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McDonald’s Living Constitutionalism

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3 Responses

  1. You’re correct that the Heller decision was ‘living’ constitutionalism of a sort; While the 2nd amendment guarantees an individual right, it’s a right of a sort that makes politicians of both parties distinctly uncomfortable: A right to, as Tenche Coxe put it, “every terrible implement of the soldier”. So that, if the government ever needed you in that role, you’d come already equipped and familiar with the use of those implements.

    The Heller minority would have been happy to completely abolish the 2nd amendment. The majority chose, instead, to convert it into a rather different right, one less disturbing; A right to only those arms the government didn’t feel threatened by the people having.

    Neither side was being particularly honest about the 2nd amendment, but the losing side was rather less honest…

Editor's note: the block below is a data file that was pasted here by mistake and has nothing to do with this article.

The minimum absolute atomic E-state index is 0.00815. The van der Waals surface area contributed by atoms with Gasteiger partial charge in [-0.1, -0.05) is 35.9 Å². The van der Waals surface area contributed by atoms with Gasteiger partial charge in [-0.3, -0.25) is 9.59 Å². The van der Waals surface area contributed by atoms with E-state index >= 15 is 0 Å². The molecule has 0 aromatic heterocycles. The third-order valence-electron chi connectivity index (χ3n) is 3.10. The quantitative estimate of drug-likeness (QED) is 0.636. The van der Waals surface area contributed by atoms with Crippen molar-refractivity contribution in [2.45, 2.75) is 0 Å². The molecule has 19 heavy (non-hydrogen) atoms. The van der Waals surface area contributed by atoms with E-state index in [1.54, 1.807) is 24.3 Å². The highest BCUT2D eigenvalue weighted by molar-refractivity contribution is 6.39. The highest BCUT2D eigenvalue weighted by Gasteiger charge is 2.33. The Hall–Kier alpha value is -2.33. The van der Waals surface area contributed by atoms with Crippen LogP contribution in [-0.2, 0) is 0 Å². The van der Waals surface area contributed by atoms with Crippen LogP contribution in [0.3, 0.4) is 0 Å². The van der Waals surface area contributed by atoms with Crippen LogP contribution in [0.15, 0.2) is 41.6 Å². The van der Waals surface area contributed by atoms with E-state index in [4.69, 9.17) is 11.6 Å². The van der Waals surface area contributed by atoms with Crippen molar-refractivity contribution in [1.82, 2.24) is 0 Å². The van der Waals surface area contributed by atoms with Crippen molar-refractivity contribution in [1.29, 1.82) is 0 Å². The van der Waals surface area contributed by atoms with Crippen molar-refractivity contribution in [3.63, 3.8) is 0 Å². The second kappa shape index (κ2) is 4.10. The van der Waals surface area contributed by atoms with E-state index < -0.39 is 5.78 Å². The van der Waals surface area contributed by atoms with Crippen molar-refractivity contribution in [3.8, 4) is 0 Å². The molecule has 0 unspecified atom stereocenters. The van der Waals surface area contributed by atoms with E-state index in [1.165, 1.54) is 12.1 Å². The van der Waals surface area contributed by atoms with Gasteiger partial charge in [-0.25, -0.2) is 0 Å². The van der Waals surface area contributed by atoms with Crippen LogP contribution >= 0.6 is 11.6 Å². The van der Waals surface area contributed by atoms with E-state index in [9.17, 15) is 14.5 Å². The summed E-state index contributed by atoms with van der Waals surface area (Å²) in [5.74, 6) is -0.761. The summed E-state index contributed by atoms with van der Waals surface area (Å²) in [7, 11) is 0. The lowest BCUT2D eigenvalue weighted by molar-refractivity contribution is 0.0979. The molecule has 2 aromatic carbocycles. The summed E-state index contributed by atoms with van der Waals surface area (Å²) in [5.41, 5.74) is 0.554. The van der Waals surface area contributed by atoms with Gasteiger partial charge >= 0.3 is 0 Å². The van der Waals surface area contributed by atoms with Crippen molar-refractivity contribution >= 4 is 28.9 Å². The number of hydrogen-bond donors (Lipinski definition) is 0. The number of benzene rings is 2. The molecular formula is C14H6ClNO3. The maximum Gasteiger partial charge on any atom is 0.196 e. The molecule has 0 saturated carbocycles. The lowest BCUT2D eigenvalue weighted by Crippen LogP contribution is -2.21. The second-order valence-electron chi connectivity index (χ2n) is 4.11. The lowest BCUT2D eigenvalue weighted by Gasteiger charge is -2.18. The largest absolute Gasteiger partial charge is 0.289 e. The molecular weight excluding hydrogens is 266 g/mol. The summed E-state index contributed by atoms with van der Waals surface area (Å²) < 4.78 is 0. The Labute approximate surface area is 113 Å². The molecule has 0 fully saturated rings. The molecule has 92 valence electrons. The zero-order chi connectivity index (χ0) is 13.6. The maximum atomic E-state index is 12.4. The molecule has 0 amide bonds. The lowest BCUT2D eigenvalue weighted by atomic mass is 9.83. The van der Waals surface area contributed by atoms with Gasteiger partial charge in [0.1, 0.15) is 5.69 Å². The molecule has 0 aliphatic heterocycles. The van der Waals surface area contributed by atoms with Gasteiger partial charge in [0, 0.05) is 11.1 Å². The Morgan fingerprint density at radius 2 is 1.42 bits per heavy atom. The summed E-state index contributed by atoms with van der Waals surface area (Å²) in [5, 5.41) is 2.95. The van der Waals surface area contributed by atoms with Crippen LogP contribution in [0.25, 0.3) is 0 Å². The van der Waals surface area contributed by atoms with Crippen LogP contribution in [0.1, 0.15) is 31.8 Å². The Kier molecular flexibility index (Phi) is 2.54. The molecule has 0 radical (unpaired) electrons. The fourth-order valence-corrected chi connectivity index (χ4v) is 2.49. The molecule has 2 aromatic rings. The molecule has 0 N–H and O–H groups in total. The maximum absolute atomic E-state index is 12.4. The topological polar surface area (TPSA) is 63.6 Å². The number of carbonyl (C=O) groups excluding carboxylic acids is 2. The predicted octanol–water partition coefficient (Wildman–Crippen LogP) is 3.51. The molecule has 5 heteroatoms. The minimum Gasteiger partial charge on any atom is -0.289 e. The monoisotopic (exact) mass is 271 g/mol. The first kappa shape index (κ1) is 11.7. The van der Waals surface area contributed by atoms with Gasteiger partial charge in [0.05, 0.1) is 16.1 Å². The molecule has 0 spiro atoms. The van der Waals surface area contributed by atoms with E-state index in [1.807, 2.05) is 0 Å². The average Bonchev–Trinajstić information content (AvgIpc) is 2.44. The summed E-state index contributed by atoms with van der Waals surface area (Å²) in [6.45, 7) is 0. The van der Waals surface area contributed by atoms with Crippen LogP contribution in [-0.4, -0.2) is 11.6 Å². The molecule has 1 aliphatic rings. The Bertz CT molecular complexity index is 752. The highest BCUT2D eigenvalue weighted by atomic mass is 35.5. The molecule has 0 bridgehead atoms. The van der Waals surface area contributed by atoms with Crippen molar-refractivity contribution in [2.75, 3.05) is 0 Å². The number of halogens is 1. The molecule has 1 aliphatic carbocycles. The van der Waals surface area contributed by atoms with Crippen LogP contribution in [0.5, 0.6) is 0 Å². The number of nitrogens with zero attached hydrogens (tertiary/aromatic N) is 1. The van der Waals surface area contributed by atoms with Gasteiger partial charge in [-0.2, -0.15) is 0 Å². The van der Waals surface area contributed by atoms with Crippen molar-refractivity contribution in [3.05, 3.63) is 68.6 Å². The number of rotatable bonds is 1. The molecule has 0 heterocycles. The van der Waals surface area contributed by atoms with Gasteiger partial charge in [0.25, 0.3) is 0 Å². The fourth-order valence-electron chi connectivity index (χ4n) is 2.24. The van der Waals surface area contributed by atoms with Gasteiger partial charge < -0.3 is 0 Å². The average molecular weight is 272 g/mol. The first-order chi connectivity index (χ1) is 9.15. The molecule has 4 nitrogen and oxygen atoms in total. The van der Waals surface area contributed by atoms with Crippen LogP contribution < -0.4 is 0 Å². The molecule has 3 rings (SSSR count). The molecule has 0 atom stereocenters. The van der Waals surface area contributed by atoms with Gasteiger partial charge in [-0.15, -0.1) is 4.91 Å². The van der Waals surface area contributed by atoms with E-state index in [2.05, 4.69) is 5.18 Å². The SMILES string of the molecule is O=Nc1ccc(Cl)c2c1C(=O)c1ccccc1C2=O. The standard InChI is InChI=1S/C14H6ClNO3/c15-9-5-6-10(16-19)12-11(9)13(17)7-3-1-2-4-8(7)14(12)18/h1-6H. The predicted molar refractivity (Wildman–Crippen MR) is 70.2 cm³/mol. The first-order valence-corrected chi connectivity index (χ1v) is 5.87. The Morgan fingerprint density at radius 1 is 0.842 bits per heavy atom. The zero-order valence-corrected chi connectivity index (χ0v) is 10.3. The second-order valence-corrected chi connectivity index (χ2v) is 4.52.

2. As history point #2 is absurd. Southern plantation owners clearly valued their arms and militias as ways of mounting an insurrection against Washington. See Writings of Henry Clay, stories re Bloody Kansas, Writings of Jefferson Davis, etc.

  3. John says:

    I don’t follow the argument. Alito made statements in the opinion about public perceptions of the right in 1789 and the 1850s. He then applied the doctrinal test established in the caselaw. Why does that amount to “living constitutionalism”?

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